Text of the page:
Opinion: A drastic, but reasonable, step to keep road crews safe | Opinion

Guys like Josh Swanson and Billy R. Wallace Jr. have seen it way too many times — drivers going too fast, driving erratically or not paying attention blowing through construction zones.

“It happens every minute of every day,” said Swanson, the political and communications representative for the International Union of Operating Engineers Local 302. That’s the union for the people who run heavy equipment in work zones all over Washington, Idaho and Alaska. Wallace is the political and legislative director of the District Council of Laborers, representing Washington and North Idaho.

In Washington, speeding, careless, distracted or impaired drivers cause an average of 626 injuries in work zones each year. In 2021, five workers died in Washington work zone crashes.

With no end to the carnage in sight, Swanson and Wallace have seen enough.

So has state Sen. Curtis King, R-Yakima. King, who’s the ranking member of the Senate’s Transportation Committee.

“We have to do something drastic in order to save lives,” King said in a Monday interview with the YH-R Editorial Board.

King’s not kidding around. He’s planning to introduce a bill next legislative session to allow automated ticketing for drivers who violate work zone traffic laws. The Washington State Department of Transportation is drafting language now, he said.

The way King, Swanson and Wallace see it, workers, police and others have been pleading for caution for years, but too many motorists just aren’t listening.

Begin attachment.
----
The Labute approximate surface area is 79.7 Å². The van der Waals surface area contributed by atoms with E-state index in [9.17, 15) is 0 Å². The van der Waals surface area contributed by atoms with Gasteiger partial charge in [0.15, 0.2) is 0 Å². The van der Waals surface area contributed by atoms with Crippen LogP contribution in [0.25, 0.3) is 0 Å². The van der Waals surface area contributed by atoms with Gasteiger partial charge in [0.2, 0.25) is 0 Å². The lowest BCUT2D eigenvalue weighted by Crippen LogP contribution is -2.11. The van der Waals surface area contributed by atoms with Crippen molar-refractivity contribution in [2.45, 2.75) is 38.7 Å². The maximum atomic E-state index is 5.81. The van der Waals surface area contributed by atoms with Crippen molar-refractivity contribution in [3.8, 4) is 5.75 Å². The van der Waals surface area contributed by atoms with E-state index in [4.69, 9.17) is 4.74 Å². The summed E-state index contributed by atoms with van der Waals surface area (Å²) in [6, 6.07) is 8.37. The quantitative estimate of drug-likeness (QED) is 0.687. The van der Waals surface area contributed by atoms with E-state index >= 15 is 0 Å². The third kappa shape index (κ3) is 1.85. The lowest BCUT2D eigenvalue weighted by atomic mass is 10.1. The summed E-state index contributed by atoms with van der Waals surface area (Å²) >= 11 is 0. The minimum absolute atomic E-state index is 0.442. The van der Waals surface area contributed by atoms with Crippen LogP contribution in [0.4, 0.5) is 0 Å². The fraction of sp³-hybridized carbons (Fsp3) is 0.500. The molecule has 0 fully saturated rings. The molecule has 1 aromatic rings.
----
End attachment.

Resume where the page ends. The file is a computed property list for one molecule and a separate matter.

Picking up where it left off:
Now, with a statewide shortage of traffic patrols, it’s even tougher to keep up with irresponsible drivers and prevent needless work zone tragedies.

“We gotta take care of it now,” Wallace said.

That’s why talk has turned to automated ticketing — setting up electronic sensors at work sites that could automatically detect and record vehicles speeding, straying over lines or following other cars too closely.

Technology would catch violators in the act, and tickets could be issued by mail.

And speaking of tickets, Wallace and Swanson would like to see much steeper fines for work zone infractions, which are currently double whatever penalty a motorist would pay for violations in non-work zones. Lawmakers will likely debate specific amounts next session.

King’s been in office for 15 years, so he’s been through a few sessions. He knows automated ticketing is apt to raise some eyebrows and more than a few objections.

But considering the lives that are at stake, it’s worth it, he figures.

“You gotta slow down,” he said. “You gotta pay attention.”

We agree.

We suspect the plan will be seen by some as government overreach. An alarming intrusion on personal privacy. Another example of Big Brother watching us all.

Those aren’t concerns that should be taken lightly. Technology has increasingly unsettling capabilities to invade our lives, and whenever it’s introduced as a tool to enforce or monitor people’s behavior, we should be raising red flags — lots of them.

In this case, however, we’re balancing the safety of workers with nowhere to hide when they’re in the direct path of a speeding vehicle against the privacy of that vehicle’s driver — a driver who’s already demonstrated a certain lack of concern for traffic laws.

That seems like a pretty straightforward call to us.

Yakima Herald-Republic editorials reflect the collective opinion of the newspaper’s local editorial board.

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